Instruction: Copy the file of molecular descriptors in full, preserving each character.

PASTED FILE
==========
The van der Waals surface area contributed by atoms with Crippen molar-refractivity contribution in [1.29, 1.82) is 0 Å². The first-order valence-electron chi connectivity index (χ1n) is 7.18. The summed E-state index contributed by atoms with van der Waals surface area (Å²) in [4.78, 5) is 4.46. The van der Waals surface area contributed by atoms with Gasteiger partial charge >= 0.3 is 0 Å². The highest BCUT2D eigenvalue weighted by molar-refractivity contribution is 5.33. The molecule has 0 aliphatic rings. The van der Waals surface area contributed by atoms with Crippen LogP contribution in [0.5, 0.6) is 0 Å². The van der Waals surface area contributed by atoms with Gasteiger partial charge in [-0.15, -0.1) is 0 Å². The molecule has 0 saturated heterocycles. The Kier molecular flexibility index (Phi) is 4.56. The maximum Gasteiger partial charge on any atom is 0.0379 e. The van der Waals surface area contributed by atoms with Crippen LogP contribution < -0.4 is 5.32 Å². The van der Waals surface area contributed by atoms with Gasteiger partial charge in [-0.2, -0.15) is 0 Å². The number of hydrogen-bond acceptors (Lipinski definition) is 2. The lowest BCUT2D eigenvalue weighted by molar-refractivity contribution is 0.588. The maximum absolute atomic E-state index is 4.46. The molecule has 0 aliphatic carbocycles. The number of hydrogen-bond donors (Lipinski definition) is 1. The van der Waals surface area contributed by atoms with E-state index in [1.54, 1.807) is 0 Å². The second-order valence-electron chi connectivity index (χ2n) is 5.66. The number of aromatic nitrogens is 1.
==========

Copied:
The van der Waals surface area contributed by atoms with Crippen molar-refractivity contribution in [1.29, 1.82) is 0 Å². The first-order valence-electron chi connectivity index (χ1n) is 7.18. The summed E-state index contributed by atoms with van der Waals surface area (Å²) in [4.78, 5) is 4.46. The van der Waals surface area contributed by atoms with Gasteiger partial charge >= 0.3 is 0 Å². The highest BCUT2D eigenvalue weighted by molar-refractivity contribution is 5.33. The molecule has 0 aliphatic rings. The van der Waals surface area contributed by atoms with Crippen LogP contribution in [0.5, 0.6) is 0 Å². The van der Waals surface area contributed by atoms with Gasteiger partial charge in [-0.15, -0.1) is 0 Å². The molecule has 0 saturated heterocycles. The Kier molecular flexibility index (Phi) is 4.56. The maximum Gasteiger partial charge on any atom is 0.0379 e. The van der Waals surface area contributed by atoms with Crippen LogP contribution < -0.4 is 5.32 Å². The van der Waals surface area contributed by atoms with Gasteiger partial charge in [-0.2, -0.15) is 0 Å². The number of hydrogen-bond acceptors (Lipinski definition) is 2. The lowest BCUT2D eigenvalue weighted by molar-refractivity contribution is 0.588. The maximum absolute atomic E-state index is 4.46. The molecule has 0 aliphatic carbocycles. The number of hydrogen-bond donors (Lipinski definition) is 1. The van der Waals surface area contributed by atoms with E-state index in [1.54, 1.807) is 0 Å². The second-order valence-electron chi connectivity index (χ2n) is 5.66. The number of aromatic nitrogens is 1.